The Defense Ministry and the treasury signed an agreement last November that determines the defense budget framework for the next five years, while also ostensibly resolving some of the toughest disputes relating to that budget: New pension arrangements for career soldiers; demands for efficiency measures; the budget for the Rehabilitation Branch; and, most importantly, making the defense budget more transparent to both the treasury and the public.
But from the date the agreement was signed, it has been the very model of the exact opposite of transparency. The treasurys promise that within days it would publish the agreement, a civilian budgetary document, so that the public could review it, has yet to be fulfilled.
An even greater absurdity is that even the Knesset members responsible for approving the defense budget – which is why they were given the highest possible security clearance – havent seen the agreement, either. Nor is it known when they will see the detailed agreement, if ever.
The secrecy surrounding the defense budget agreement, which clearly does not stem from security reasons, raises concerns about negligent wording and unfounded concessions – wording and concessions that both parties to the agreement, the treasury and the Defense Ministry, would prefer to hide from the public.
Take, for example, the ridiculous argument over one reported clause: Whether career officers have the right to continue to receive a retirement bonus equivalent to 12 salaries – which works out at 250,000 to 300,000 shekels (some $63,700 to $76,500) for each serviceman. This is at the same time as these same servicemen get a bridge pension from the state for up to 24 years (from when they leave the army until they reach legal retirement age), as well as a budgetary pension scheme that is the best in the economy.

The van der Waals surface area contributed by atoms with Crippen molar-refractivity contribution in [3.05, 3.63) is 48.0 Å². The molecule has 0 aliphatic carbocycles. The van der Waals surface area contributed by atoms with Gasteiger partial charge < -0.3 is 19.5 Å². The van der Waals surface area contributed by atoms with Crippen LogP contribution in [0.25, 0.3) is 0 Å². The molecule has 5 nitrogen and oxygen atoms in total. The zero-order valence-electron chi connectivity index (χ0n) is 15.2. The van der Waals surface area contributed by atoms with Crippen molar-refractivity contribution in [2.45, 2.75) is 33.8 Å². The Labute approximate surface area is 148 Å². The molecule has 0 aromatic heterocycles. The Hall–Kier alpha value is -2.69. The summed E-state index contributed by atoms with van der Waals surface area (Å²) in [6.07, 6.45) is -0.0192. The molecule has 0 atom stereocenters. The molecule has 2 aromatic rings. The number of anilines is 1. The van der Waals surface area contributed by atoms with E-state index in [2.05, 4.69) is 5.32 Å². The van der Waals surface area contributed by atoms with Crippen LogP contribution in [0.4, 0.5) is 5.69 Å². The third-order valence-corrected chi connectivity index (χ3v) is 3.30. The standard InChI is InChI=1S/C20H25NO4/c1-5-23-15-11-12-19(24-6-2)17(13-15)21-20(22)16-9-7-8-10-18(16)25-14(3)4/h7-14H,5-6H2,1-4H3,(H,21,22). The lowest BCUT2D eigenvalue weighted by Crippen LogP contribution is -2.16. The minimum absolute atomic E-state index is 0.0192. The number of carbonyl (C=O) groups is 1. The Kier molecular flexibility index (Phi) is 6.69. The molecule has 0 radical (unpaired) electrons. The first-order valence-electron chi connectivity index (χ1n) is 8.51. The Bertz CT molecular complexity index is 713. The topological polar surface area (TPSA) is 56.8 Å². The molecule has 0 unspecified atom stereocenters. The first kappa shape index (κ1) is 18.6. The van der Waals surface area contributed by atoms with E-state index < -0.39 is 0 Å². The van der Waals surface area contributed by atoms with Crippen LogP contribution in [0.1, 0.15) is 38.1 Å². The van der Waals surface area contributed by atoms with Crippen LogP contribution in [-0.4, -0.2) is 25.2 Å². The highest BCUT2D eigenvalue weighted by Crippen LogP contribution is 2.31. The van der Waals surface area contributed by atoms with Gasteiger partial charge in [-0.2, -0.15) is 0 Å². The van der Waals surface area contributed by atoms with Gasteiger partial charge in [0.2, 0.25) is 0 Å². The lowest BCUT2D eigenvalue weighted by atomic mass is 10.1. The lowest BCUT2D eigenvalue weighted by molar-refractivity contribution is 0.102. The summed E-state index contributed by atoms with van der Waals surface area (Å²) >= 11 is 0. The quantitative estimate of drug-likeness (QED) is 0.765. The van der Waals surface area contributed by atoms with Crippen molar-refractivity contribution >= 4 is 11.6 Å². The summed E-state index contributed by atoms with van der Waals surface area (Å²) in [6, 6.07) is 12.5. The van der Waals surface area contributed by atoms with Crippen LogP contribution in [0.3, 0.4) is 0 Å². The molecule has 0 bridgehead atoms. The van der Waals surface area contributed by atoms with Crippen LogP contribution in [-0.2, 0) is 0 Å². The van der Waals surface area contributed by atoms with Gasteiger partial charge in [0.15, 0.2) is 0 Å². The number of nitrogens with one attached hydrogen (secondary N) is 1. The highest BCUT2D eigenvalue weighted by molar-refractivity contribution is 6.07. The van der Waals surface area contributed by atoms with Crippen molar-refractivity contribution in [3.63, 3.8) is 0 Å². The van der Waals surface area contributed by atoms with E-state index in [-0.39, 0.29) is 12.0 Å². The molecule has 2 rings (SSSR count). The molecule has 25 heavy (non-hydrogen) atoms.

The Finance Ministry and the Prime Ministers Office are convinced that the career officers pension arrangement is the best in the country as is. They believe that adding another 300,000 shekels as a gift to every retiree sweetens the pot to unreasonable levels. This is most assuredly not equality, nor is there any economic justification for it. But despite this, the defense budget agreement leaves the issue unresolved.
If thats what one alleged clause in the agreement looks like, one can justifiably wonder what the rest of the agreement says. Is the treasurys capitulation to the Defense Ministry what officials are trying to hide from the public?
Finance Minister Moshe Kahlon, who portrays himself as socially conscious, must publicize the pension agreement, which is liable to be a burden on the entire state budget for the next several decades.
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